Keratin


Keratin
Protein in the upper layer of the skin, hair, nails and animal horns. The word keratin comes from the Indo-European ker meaning horn.
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Collective name for a group of proteins that form the intermediate filaments in epithelial cells. Keratins have a molecular weight between 40 kd and 68 kd, and are separated one from another by electrophoresis and isoelectric focusing; thus separated, they are sequentially numbered from 1–20, and also subdivided into low, intermediate, and high molecular weight proteins. According to their isoelectric mobility they are either acidic or basic. In general, each acidic k. protein has its basic equivalent with which it is paired to form the intermediate filaments; some k. proteins, however, occur unpaired. Various epithelial cells contain different k. proteins, in a tissue-specific manner. Antibodies to k. proteins are widely used for histologic typing of tumors, and are especially useful for distinguishing carcinomas from sarcomas, lymphomas, and melanomas. SYN: ceratin, cytokeratin. [G. keras (kerat-), horn, + -in]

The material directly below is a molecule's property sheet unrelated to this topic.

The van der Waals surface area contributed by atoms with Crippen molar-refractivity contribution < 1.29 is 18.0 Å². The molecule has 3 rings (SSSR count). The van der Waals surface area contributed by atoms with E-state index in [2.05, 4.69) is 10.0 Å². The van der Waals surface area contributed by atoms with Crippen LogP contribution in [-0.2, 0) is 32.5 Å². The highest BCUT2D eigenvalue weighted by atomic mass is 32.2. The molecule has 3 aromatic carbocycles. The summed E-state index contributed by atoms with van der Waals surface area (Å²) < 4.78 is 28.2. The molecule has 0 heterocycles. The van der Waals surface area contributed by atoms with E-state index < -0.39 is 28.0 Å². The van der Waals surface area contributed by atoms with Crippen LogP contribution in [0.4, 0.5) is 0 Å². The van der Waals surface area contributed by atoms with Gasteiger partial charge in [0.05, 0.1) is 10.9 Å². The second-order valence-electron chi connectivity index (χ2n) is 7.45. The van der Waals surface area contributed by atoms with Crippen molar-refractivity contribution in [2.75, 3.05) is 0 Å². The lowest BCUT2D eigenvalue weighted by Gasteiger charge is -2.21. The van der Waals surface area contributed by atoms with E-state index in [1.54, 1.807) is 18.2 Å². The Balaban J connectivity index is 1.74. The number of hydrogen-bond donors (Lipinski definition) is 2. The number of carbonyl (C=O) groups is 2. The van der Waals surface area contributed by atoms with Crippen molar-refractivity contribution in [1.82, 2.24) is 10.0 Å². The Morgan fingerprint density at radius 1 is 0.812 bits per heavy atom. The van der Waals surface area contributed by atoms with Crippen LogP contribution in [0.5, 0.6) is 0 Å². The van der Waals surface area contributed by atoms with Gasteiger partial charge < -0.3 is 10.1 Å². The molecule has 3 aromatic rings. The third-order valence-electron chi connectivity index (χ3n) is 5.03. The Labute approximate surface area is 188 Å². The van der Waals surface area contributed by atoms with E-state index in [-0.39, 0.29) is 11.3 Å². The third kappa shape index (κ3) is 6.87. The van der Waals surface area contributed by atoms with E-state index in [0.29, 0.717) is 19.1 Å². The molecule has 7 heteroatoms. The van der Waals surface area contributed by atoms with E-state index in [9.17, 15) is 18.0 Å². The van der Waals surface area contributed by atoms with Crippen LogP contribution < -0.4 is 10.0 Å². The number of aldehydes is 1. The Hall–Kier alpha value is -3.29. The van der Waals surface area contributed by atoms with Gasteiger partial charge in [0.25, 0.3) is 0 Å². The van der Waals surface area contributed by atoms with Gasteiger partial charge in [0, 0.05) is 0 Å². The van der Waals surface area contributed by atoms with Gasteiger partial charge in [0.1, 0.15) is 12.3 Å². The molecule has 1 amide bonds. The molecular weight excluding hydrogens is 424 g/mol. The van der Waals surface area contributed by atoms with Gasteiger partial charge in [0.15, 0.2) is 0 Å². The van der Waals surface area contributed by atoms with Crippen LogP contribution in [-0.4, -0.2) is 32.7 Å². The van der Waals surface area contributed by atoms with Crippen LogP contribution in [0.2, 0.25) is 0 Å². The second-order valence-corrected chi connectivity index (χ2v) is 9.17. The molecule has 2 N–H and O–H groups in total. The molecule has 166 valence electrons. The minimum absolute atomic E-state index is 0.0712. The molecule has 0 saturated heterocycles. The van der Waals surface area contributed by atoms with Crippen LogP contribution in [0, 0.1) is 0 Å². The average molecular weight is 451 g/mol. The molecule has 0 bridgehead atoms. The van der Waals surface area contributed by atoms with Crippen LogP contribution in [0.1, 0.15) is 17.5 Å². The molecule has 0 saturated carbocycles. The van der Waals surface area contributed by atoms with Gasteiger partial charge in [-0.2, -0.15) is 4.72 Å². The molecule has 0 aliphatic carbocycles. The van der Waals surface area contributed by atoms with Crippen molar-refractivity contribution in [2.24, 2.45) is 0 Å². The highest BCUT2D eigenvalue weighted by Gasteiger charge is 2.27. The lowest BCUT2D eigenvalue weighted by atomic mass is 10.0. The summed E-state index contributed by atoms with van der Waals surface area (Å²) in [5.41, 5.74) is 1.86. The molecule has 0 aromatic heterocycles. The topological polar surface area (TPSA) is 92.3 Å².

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ker·a·tin 'ker-ət-ən n any of various sulfur-containing fibrous proteins that form the chemical basis of horny epidermal tissues (as hair and nails) and are typically not digested by enzymes of the gastrointestinal tract see PSEUDOKERATIN

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n.
one of a family of proteins that are the major constituents of the nails, hair, and the outermost layers of the skin. The cytoplasm of epithelial cells, including keratinocyte, contains a network of keratin filaments.

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ker·a·tin (kerґə-tin) any of a family of scleroproteins that form the primary constituents of epidermis, hair, nails, and horny tissues. Included are the cytokeratins of epithelial tissue and the hard keratins of ectodermally derived structures such as hair and nails. Because it is insoluble in gastric juice, keratin is sometimes used to coat pills designed to pass through the stomach and dissolve in the intestine.

Medical dictionary. 2011.